7) Never agree to play strip poker if you are so drunk that you think you are about to play black jack.
8) Never drink the punch at the pre summer ball party. You’ll only wake up in a corridor, wondering how you got there and why your vomit is fluorescent pink.
9) If a tutor falls asleep during the lesson he is giving, there is no harm in letting him sleep for a little while.
10) Keeping score of how many times a tutor says ‘er’ or ‘um’ during a lecture is fun but you might not be able to stop your self cracking up and being found out when they break the 200 mark.
11) Be quick with the alt + tab keys so tutors don’t see you playing solitaire when you should be taking notes.
12) Never ever take the bare wires from a computer fan, stick them in an electrical socket and turn it on. If you do, don’t be surprised when there is a very loud bang (not me).
13) Never use the disc sander to sand a peace of wood the size of a coin. It takes a while for the skin to grow back and they have to change the sand paper (also not me, the same not me).
14) Never super glue a doll on the ceiling above the desk of the girl with a doll phobia. If you do, don’t be surprised when she gets very, very angry.
15) No one died in the old studio theatre, it is not haunted and it is wrong to tell the new students that it is.
16) Never super glue your fingers together, especially while doing number 14 (it makes it harder to hide your guilt).
Believe it or not I graduated student of the year and had to give a speech at the graduation ceremony. The audience was laughing a lot but the college deans were not to happy that I turned it into a stand up comedy routine.
Anyone who has ever overindulged in the consumption of alcoholic beverages will have more then a passing familiarity with the condition known scientifically as drunkenness. Symptoms can include slurred speech, impaired balance, poor coordination, reduced inhibition, memory loss and uncharacteristic behavior. In my case this list also includes the rather odd ability to get inanimate objects and their functions mixed up.
A few years ago after a night of drinking I found myself having great difficulty opening my front door. Normally this could be blamed on the degradation of coordination coursed mainly by the consumption of alcohol. However, I think at the time my problem was else where. The main root of my dilemma (if I had to guess) might have had something to do with the fact that I was attempting to open the lock with a 50p coin. After a while I realized my mistake put the 50p away and took a 20p coin from the collection of currency in my hand and tried that instead.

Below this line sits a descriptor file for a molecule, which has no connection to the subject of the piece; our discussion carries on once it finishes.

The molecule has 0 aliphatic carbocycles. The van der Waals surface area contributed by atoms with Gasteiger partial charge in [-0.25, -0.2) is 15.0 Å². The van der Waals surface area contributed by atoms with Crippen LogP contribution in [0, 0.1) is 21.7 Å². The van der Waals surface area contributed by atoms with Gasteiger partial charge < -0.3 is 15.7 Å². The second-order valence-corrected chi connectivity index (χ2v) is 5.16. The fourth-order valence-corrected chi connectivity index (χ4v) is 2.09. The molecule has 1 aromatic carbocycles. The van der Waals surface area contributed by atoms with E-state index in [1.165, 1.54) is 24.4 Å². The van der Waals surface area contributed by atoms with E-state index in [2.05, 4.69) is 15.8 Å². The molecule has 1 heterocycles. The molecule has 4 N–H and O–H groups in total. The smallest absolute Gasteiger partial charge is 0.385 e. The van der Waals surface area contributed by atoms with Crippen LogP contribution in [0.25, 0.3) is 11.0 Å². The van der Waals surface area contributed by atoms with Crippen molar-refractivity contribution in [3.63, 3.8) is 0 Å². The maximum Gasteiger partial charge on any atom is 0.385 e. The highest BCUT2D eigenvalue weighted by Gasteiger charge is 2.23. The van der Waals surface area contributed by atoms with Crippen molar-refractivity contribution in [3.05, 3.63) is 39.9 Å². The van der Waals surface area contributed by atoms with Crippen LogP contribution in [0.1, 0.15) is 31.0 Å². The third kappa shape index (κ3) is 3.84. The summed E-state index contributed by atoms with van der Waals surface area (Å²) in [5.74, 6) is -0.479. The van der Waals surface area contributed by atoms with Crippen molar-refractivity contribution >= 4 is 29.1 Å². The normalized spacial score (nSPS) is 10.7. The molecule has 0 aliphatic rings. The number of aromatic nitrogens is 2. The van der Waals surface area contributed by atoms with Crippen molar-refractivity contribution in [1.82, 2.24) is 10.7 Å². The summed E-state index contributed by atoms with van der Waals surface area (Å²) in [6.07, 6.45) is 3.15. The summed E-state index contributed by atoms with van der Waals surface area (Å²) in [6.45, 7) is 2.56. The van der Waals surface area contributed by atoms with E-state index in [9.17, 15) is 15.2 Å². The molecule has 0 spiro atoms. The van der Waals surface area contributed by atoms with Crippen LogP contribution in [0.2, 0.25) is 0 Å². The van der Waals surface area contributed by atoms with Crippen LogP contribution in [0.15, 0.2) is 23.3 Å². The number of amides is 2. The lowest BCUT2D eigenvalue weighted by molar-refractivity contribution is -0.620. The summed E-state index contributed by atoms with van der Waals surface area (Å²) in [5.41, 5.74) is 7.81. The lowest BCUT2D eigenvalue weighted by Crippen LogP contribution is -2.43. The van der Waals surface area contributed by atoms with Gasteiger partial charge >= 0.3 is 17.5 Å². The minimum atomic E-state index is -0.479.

I know I did this because when my parents heard what probably sounded like an incompetent burglar they opened the door to investigate and found me. They asked me what I was doing to which I replied with a slur, “I’m trying… to f-find… the… r-right one to open the… door.”
Either my intoxicated brain had mistakenly thought the front door worked on a coin slot system or maybe I was planning to melt the coins down in some kind of MacGyver or A-Team fashion to forge a new key. All that matters is my parents had a lot of fun retelling the story to family members to embarrass me.
However, when I returned home drunk again a few months later I had learned from my mistake. Realizing I was far too drunk to attempt opening the door again I decided to delegate that responsibility to my friend who had accompanied me and seemed far more sober. I handed him the keys happy in the knowledge that I had save myself from an embarrassing repeat of the previous events. At least I might have if I had not handed him my bank card instead of my actual keys.
It must have seemed like I was suggesting that he slide the card between the lock and the door frame, allowing us to slip in like cat burglars. Luckily he was sober enough to inform me of my inebriated mistake. When we finally got inside I am happy to say I did not try to make hot drinks by putting tea bags in the washing machine.
Although it might seem like I have an almost Freudian association between keys and money these moments of confusion have not been limited to keys alone. After a night at a friends house that involved a few movies and a rather large bottle of Vodka things got very confusing for me and probably the driver of the bus I was trying to get home.
When I stumbled onto the bus the driver asked me to show my bus pass. I started to rummage around in my bag looking for it but suddenly produced a copy of A Bugs Life on VHS cassette instead which I then proceeded to present to him. He was obviously not impressed with my taste in movies and informed me that I still had to pay. I then found out he was not a fan of Toy Story either. Eventually my friend had to pay my fair because I found the task far too confusing in my intoxicated state and I was running out of videos to impress the driver with.
It’s probably a good idea that I have never tried to write a blog post after a few drinks. I might end up attempting to type it on the microwave or even the cat.
Before I got involved in the games industry and moved to Holland I spent a lot of time working in the theater business in England. However, I never got to play Romeo or even Juliet because I was one of the many people working behind the scenes as a member of stage crew. It was a great job but for someone who can be a little accident prone it was work that should have come with danger money.